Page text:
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Intro: Mind Body Ecosystem Explained

Updated: Sep 17, 2023

Midlife is when the universe gently places her hands upon your shoulders,

pulls you close, and whispers in your ear:


I’m not screwing around. All of this pretending and performing—these coping mechanisms that you’ve developed to protect yourself from feeling inadequate and getting hurt—has to go. Your armor is preventing you from growing into your gifts. I understand that you needed these protections when you were small. I understand that you believed your armor could help you secure all of the things you needed to feel worthy and lovable, but you’re still searching and you’re more lost than ever. Time is growing short.


There are unexplored adventures ahead of you. You can’t live the rest of your life worried about what other people think. You were born worthy of love and belonging. Courage and daring are coursing through your veins. You were made to live and love with your whole heart. It’s time to show up and be seen.





INTRODUCTION: Suspend Disbelief


I moved through the world in a full sprint, racing to prove my worth before my body gave out. A strategy, born in the mind of a teenager that understood that her disabled body was not what this world was looking for. A strategy that carried me to middle age in a state of exhaustion, ennui, and autoimmune disease.


The double edge sword of living in a disabled body lies in the vehement self-correction. There is very little tolerance for denial of dissonance. It’s the fortifying agitation needed to navigate a world that does not want my full self in it.


The suffering that is experiencing life as a threat while in a body with little tolerance for distress, propels me on a spiritual, physical and intellectual pursuit to find a better way, a more satisfying paradigm.


My former approach relied heavily on tenants of intellectualism and disembodiment. My desires and expectations dragging my body along for the ride. The existence of a spirit denied. But, as it turns out, my body will not be controlled, and my spirit will not be ignored.


I am learning my mind body and spirit are equal parts of my whole, at their best flowing and synergizing in harmony. Each part interdependent but with different needs and language and modes of operating. Longing to be valued individually while in communion with the whole.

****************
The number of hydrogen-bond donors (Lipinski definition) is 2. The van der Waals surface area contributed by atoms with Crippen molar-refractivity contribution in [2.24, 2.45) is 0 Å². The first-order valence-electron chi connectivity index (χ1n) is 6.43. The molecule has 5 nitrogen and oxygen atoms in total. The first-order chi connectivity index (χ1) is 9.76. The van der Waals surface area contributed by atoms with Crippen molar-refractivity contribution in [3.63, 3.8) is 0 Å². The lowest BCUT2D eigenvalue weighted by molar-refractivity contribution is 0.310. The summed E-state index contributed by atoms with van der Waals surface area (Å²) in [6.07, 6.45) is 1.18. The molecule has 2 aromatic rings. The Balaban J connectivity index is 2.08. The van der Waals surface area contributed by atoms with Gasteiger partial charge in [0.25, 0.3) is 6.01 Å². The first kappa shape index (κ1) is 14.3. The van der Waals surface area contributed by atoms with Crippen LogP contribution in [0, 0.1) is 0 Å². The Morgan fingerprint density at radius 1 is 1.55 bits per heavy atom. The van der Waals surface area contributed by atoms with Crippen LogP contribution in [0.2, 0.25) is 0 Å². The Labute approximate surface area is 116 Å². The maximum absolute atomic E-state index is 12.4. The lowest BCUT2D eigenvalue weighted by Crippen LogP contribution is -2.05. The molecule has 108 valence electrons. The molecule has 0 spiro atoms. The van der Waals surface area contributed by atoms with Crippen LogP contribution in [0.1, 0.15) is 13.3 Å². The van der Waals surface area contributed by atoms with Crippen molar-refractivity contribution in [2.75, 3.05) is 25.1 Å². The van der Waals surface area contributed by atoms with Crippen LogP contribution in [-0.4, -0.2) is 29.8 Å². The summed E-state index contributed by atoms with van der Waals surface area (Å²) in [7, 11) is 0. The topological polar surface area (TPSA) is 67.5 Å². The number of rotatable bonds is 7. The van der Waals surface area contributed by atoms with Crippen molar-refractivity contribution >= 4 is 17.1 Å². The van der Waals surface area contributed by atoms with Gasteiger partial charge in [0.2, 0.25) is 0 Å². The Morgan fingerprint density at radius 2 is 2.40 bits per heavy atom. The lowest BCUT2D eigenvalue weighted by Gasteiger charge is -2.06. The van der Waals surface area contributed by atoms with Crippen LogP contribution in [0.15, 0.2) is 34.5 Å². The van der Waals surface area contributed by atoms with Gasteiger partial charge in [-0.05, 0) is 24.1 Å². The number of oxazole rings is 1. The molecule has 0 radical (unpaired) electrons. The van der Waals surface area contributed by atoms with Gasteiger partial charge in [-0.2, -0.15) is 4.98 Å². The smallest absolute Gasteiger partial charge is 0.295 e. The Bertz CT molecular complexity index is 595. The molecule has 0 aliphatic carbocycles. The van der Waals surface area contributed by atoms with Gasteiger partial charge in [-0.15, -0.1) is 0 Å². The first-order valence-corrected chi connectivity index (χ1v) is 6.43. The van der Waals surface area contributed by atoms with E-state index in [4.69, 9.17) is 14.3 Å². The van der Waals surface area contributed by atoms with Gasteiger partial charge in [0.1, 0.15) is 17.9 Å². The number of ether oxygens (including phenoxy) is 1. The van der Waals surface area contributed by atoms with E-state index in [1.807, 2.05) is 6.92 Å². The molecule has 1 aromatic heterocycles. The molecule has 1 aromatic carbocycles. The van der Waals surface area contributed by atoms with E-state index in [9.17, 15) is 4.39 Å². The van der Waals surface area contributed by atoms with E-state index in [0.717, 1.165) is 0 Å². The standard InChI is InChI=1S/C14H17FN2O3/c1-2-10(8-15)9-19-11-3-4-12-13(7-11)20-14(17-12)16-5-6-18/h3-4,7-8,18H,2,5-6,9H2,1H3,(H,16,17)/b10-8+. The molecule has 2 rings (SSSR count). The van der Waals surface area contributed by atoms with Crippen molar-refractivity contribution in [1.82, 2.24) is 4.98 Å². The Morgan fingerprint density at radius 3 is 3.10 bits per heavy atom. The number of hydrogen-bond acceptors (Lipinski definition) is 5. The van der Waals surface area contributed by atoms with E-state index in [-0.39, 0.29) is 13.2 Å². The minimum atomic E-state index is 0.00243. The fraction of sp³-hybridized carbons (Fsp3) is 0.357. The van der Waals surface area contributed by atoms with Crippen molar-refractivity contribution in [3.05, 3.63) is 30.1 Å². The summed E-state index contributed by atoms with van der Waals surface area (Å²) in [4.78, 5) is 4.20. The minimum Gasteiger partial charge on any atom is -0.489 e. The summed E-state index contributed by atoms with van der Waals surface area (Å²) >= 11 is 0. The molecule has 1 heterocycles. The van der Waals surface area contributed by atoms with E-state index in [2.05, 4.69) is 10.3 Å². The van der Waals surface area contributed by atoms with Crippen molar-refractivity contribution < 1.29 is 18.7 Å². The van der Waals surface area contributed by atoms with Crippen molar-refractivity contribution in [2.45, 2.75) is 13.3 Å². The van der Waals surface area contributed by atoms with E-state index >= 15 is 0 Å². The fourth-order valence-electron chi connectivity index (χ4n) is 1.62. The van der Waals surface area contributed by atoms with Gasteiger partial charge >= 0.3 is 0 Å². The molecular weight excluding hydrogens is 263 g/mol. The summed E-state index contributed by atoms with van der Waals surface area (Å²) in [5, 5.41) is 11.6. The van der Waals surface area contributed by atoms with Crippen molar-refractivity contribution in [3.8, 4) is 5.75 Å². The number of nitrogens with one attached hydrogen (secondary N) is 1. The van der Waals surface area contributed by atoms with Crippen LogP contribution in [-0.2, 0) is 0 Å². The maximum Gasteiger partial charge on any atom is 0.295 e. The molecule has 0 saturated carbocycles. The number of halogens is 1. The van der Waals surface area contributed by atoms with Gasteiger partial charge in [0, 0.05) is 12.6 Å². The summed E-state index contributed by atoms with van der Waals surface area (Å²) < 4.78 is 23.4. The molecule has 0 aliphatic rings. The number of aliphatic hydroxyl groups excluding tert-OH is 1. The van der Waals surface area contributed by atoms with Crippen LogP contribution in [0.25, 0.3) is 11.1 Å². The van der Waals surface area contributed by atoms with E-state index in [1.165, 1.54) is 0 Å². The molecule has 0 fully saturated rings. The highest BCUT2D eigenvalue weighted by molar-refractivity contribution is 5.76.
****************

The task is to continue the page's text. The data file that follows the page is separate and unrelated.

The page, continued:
What I’ve been drawn to intuitively, or more accurately repeatedly smacked over the head with, does in fact intersect with last 30 years of neuroscientific work. Even while well-grounded in repetitive scientific study, this work has yet to surface into the mainstream consciousness. Likely because, if we were to integrate the information it would require us to reexamine how we conduct ourselves at every level.


In order to explore possible new paradigms, I first must be willing to suspend my disbelief, be willing to temporarily put aside what I “know”, to make room for the possibility of something new. In this case, I needed to rethink three major pillars of my ways:


1. rethink My attachment to the valor of intellect and the incompetency of feeling. My old paradigm stipulates that “I” am my “intellect” AND I (intellect) must be in struggle with feeling. Specifically, any feeling I “shouldn’t” be having. But, neuroscientifically, this is not even a physical possibility. In the words of Jill Bolte Taylor, Ph.D., “Most of us think of ourselves as thinking creatures that feel, but we are actually feeling creatures that think.”


2. rethink The Calvinist belief that humans are fundamentally destructive hedonistic animals. That we can only strive toward good through rigid internal and external discipline. It is a commonly held belief that propels how we run our society. But also, runs counter not only to neuroscience but evolution. How would an inherently self-destructive species ever be able to evolve and survive as we have? In reality, humans are hard wired to be fundamentally good – to seek the best interest of the individual and the whole. We are not deficient when we display destructive and disconnective behaviors, instead, something has gotten in the way of our naturally good state.


3. rethink A desire of separateness and independence of mind body and spirit. Our bodies are not, as Jen Hatmaker puts it, “just some unfortunate vessel carrying [our] brain[s] around.” Our lived experience instead emerges from the complex ecosystem contained in and managed by our bodies, including our energy-in-motion emotions. Our bodies are the very interface that allows our spirit to interact with this world. This change opens an existential pandora’s box that classic philosophers attempted to close long ago. Despite the inconvenience, it is an idea that stands in direct conflict with the conclusions of the last 30 years of neuroscientific work.


What is to follow is my understanding of the mind body ecosystem as it relates to how we experience the world and the ways in which we can influence our experience. It’s an update to our operational model of how we may move through the world in a more easeful and fulfilling way.



5 Post Series: (Rolling out Weekly)

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